Not a war on foreign soil, but hopefully the end-game in a long struggle on our own soil will, by day’s end, be debatable no longer. Decision day.
When it is over, we will know.
For most non-medical folks, most non-scholars, most average Canadians, complexity of this issue is beyond easy comprehension – so those appointed to be wisest ones in all the land will decide whether or not, and more particularly HOW, the law of this land will change. Today.
Right to live.
Right to life.
Are those the same?
Yes, and no.
I live in a country where decisions of right to life (a.k.a. women’s right to choose, abortion, test tube babies, birth control, abortion timing, reproductive technologies – the whole ball of wax, TWBOW are as liberal as most democratic societies with citizens divided, just as they are about the death penalty … about 50-50).
Right to die.
Right to not live.
Are those the same?
Not even close.
Right to die processes – laws, living wills, personal directives, do-not-resuscitate orders, enduring power of attorney documents – seem more orderly than ever. Seems simple if it doesn’t currently apply to you, and beyond comprehension for those embroiled in hard choices for themselves or for a family member.
As I see it:
Whether or not someone wants to die sooner because of intractable suffering is as personal a decision wrestle as I can imagine anyone having the right (or lack of right) to deal with. Add to that anguish, caring professionals and family members torn between obeying someone’s wishes, obeying the conscience or obeying the law of the land. Sadly, things are not lined up well at the moment. But, that landscape of hot debate and murky law should be clearer at the end of this day.
What is the goal, and what is the criminal responsibility of one who assists? What ever your view of the legal and moral imperatives this morning, by day’s end it will be different in Canada.
Seems to me, that a mentally competent person takes their own life, we shouldn’t tinker with that.
How could we?
The issue, in simplest terms as I see it, is whether that mentally competent person who becomes physically incapable, should (or should not) have the right to get help from a physician or another person to help them end their life. As it stands today, there is no legal basis for that in this country – and no legal comfort for the person who helps because, if they do, they are a criminal this morning. That might not be so at the end of this day.
The right to not live is not, in my meaning, a description of quality and joy of life vs. not feeling so great about life – but rather the challenge of someone ill, or old, or both – someone wishing to die at their own hand after the time when their own hand can do the job. Yes, assisted suicide. TWBOW is on the line today in Canada. Politicians aren’t openly shaking in their shoes, but they are. Desperately ill and weary folks needing this legal and moral option, and their families, are standing by with shaky knees too – for a much anticipated moral judgment is about to be pronounced. Today.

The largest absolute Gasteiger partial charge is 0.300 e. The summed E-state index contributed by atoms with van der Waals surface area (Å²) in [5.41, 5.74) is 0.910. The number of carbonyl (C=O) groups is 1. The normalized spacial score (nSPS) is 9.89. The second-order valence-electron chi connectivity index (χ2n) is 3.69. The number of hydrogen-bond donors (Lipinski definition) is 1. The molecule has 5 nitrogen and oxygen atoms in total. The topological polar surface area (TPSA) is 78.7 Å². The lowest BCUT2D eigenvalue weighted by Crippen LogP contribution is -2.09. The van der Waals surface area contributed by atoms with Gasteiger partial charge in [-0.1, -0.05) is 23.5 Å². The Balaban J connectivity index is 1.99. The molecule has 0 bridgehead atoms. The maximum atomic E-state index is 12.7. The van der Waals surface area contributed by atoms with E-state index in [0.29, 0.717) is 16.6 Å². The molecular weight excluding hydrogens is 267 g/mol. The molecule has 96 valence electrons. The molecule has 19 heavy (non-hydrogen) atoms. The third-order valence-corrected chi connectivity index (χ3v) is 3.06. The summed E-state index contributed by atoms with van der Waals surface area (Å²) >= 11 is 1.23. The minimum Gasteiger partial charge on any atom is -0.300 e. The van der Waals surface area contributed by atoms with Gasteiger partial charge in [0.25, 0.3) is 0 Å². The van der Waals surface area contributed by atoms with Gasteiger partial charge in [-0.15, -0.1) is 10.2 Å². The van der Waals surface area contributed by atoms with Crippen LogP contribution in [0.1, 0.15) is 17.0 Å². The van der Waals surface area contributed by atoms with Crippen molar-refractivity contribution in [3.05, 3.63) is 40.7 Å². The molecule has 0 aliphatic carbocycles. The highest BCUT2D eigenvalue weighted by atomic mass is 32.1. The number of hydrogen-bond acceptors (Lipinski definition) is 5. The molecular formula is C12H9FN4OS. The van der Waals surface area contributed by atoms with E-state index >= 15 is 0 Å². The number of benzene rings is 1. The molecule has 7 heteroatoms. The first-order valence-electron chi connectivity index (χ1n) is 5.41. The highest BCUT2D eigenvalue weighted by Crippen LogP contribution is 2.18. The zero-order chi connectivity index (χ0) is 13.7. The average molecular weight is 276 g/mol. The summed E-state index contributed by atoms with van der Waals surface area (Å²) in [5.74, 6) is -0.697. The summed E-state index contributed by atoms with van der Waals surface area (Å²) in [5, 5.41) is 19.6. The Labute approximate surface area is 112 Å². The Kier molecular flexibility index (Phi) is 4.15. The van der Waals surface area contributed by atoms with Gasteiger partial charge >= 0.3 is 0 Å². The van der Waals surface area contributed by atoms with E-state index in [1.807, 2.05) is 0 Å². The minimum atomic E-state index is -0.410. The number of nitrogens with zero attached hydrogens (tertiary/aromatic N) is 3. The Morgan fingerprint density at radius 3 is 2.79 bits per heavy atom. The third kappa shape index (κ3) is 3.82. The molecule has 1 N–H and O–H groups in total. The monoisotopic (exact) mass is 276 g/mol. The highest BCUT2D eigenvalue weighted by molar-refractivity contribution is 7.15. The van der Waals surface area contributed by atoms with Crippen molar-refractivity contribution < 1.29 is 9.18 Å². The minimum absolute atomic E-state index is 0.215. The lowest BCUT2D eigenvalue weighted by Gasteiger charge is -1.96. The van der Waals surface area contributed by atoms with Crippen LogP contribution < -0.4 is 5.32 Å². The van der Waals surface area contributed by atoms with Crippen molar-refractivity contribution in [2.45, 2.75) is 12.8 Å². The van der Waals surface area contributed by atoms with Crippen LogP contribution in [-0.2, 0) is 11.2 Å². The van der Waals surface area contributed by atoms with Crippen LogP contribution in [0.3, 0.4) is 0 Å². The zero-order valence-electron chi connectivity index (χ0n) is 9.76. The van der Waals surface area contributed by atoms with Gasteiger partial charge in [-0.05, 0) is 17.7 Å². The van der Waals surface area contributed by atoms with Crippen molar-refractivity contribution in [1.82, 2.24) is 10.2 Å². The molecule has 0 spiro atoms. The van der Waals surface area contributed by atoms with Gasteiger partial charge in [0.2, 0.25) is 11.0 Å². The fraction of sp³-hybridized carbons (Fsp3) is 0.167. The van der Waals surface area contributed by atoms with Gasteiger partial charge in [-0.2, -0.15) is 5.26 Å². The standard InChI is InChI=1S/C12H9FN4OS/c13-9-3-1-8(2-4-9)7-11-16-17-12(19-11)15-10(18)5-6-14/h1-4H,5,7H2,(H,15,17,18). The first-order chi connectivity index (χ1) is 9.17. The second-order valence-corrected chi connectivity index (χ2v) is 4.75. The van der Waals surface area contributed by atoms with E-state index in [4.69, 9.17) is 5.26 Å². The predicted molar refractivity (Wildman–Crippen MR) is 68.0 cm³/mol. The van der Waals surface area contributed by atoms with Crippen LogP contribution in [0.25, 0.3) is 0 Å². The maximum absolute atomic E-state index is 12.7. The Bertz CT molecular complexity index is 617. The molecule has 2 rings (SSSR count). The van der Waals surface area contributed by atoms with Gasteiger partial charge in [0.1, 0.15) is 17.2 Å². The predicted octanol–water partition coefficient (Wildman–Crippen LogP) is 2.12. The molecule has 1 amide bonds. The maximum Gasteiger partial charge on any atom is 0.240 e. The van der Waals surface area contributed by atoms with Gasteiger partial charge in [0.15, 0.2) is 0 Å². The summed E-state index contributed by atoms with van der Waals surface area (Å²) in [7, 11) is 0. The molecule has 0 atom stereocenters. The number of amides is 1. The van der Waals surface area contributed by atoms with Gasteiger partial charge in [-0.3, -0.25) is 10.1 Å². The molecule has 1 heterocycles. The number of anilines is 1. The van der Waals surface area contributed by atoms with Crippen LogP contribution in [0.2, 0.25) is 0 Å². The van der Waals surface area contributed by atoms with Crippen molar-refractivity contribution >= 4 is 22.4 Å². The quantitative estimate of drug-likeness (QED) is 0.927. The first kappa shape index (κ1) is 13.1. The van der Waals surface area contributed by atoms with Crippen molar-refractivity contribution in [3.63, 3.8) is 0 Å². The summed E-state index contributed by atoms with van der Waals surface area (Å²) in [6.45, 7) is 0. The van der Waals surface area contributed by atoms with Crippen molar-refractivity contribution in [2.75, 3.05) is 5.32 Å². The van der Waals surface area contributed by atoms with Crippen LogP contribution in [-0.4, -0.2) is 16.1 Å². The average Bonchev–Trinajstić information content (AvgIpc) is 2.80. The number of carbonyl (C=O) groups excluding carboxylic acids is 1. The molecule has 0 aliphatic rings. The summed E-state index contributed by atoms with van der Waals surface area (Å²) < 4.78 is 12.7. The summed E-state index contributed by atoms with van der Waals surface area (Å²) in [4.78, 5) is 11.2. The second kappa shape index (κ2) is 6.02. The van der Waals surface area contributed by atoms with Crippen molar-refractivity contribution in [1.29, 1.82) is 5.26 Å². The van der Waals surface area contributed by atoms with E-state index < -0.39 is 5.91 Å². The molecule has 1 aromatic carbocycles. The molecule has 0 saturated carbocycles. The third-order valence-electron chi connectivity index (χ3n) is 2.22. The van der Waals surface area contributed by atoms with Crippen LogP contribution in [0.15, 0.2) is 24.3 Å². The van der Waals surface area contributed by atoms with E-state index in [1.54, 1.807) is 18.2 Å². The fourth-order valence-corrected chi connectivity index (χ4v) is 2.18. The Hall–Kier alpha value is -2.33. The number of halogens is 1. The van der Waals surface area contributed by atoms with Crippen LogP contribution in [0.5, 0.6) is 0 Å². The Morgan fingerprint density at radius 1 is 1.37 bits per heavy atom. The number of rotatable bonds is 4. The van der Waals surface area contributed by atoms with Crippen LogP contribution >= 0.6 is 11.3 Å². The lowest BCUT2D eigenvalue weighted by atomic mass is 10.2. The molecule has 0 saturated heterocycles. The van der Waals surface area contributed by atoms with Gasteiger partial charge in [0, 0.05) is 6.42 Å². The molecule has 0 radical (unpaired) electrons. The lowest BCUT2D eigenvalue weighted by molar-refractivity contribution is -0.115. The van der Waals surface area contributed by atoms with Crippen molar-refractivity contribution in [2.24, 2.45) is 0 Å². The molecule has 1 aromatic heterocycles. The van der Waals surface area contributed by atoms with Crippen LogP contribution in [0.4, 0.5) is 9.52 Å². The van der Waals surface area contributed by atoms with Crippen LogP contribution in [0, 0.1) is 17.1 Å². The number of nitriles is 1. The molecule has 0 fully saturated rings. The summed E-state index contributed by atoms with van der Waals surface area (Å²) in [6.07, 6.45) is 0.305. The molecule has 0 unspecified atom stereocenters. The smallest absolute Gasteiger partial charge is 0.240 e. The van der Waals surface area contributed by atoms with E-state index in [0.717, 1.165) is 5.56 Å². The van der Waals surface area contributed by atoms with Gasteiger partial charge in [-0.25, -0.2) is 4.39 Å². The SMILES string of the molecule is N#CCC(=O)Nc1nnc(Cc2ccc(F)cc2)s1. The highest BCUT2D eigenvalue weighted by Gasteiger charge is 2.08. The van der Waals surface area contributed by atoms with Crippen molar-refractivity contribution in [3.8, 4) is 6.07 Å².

Yes, today is the day Canada’s Supreme Court is scheduled to announce its ruling on assisted suicide – a likely sweeping decision that will criminalize, or decriminalize things.
Will someone in need, someone needing to accelerate their imminent and inevitable death by a rational decision – seek the help of assistance from someone to help them? Worst-case scenario folk will debate long the floodgates being opened to abuses, and those on the other side will cringe for those who must commit a crime in order to relieve suffering.
It isn’t about morals or religion or laws on the books – it all comes down to the decision of the highest court in the land, that last court in the land.
They will decide for us.
I am hopeful their decision will get the government out of the decision and put the authority where it squarely belongs, in our hands.
To ask for help.
To enable and honour rather than criminalize those who help.
column written/ published from Calgary, AB
morning walk: -14C/6F, light snow falling and moving sideways in a steady breeze, more predicted, warm wind predicted, Chinook wind predicted followed by deep-chill again by Sunday predicted – wow what a weekend!; Gusta enjoying the fluffy new snow while I navigated slippery walks, fresh, invigorating, feeling vitally relevant …
If you liked any Musing column, it would mean a lot to me if you let me know. Comments always welcome - please contribute to the discussion. Reply to: firstname.lastname@example.org. You can also connect with me on LinkedIn. You can sign-up friends at: MarkMusing.com . This site is updated daily, each column is retained in the archive when the next day's column is loaded ...
I publish FACILITYCalgary, weekly newsletter, free every Tuesday; to sign up, CLICK HERE